Article Text

THU0338 Does Age at Onset of SjöGren’s Syndrome Influence the Course and Severity of the Disease?
  1. J. C. Sarmiento-Monroy1,
  2. J. Amaya-Amaya1,
  3. N. Molano-Gonzalez1,
  4. R.-D. Mantilla1,
  5. A. Rojas-Villarraga1,
  6. J.-M. Anaya1
  1. 1Center for Autoimmune Diseases Research -CREA-, School of Medicine and Health Sciences, Universidad del Rosario, Bogotá, Colombia


Background Age at onset of disease (AOD) refers to the time period at which a patient experiences the first symptom(s). AOD varies among autoimmune diseases (ADs) and has been related to prognosis in some of them. Genetic, environmental and immunological factors may influence the AOD. Sjögren’s syndrome (SS) is considered an AD affecting mostly older women. However, information about how does AOD influence the course of SS is scarce.

Objectives To evaluate the factors associated with AOD in SS.

Methods This was a two-phase study. First, a cross sectional analytical study was undertaken in 294 consecutive adult patients with SS (by AECG criteria) with a mean duration of disease of 6.4 years. Clinical, laboratory and sociodemographic variables were investigated through a structured medical record review. AOD was categorized in early (17-35 years) and late (>35 years) according to the 25th percentile of AOD in our cohort. Odds Ratios (ORs) with their 95% confidence intervals were calculated, and p-values <0.003 were considered as significant, after Bonferroni correction. Second, a systematic literature review in adult SS, following the PRISMA guidelines, was performed in PubMed and EMBASE databases to address the state of the art about this topic.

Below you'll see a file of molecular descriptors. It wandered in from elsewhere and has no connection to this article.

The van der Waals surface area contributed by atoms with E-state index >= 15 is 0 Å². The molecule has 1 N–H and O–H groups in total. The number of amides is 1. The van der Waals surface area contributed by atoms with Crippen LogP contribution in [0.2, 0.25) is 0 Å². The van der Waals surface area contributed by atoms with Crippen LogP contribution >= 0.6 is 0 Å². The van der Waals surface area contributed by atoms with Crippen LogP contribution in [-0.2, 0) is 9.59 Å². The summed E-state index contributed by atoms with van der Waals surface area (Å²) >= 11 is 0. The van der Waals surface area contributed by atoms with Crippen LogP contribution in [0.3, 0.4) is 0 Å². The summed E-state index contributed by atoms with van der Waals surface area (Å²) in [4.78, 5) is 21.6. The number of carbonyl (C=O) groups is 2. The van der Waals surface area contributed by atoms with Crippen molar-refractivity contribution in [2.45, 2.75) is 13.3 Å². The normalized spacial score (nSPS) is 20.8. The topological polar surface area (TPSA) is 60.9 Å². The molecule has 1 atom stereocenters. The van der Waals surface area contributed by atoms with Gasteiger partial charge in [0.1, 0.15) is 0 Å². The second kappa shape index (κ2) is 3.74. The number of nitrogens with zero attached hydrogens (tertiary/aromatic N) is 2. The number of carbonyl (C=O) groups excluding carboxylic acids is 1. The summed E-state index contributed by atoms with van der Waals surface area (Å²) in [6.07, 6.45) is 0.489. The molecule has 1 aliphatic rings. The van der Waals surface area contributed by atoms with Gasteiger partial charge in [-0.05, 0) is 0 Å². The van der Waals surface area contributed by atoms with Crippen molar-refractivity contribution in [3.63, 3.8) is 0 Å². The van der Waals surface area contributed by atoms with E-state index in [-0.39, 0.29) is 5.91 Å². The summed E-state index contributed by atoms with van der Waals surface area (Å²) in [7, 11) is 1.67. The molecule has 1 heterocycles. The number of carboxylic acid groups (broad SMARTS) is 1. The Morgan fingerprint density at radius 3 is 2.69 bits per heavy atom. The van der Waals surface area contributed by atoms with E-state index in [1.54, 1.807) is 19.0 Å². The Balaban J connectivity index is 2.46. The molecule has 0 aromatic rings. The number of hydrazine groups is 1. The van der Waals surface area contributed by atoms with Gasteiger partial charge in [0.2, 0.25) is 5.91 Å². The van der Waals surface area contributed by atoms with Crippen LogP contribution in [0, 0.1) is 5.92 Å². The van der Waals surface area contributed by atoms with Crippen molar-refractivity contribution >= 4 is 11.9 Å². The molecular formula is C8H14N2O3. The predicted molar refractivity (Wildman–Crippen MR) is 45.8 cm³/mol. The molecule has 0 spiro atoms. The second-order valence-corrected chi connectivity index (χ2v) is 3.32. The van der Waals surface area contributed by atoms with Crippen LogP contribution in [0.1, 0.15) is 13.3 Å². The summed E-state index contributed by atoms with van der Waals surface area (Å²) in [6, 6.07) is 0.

Results Significant differences were not observed between early-AOD (73/294) and late-AOD (221/294) groups, except for the presence of cutaneous vasculitis (OR= 0.15, 95% CI: 0.07-0.39, p<0.0005). Out of a total of 2,512 articles retrieved, 11 were selected for final analyses. Some of them showed differences in serological abnormalities and disease manifestations with a lack of statistical significance in most of them. Just one article found AOD as a prognostic factor (i.e., Lymphoma).

Conclusions In contrast with other ADs, AOD has not a critical effect on disease expression and autoimmune response in patients with SS. Late-onset traits are more sensitive to environmental variation rather than genetic influence. Therefore, these results, together with the fact that SS has a similar clinical and immunological presentation worldwide, may serve to design better strategies aimed to discover the etiological factors of disease.


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  3. Haga HJ, et al. Scand J Rheumatol. 1999;28:227-32.

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Disclosure of Interest None Declared

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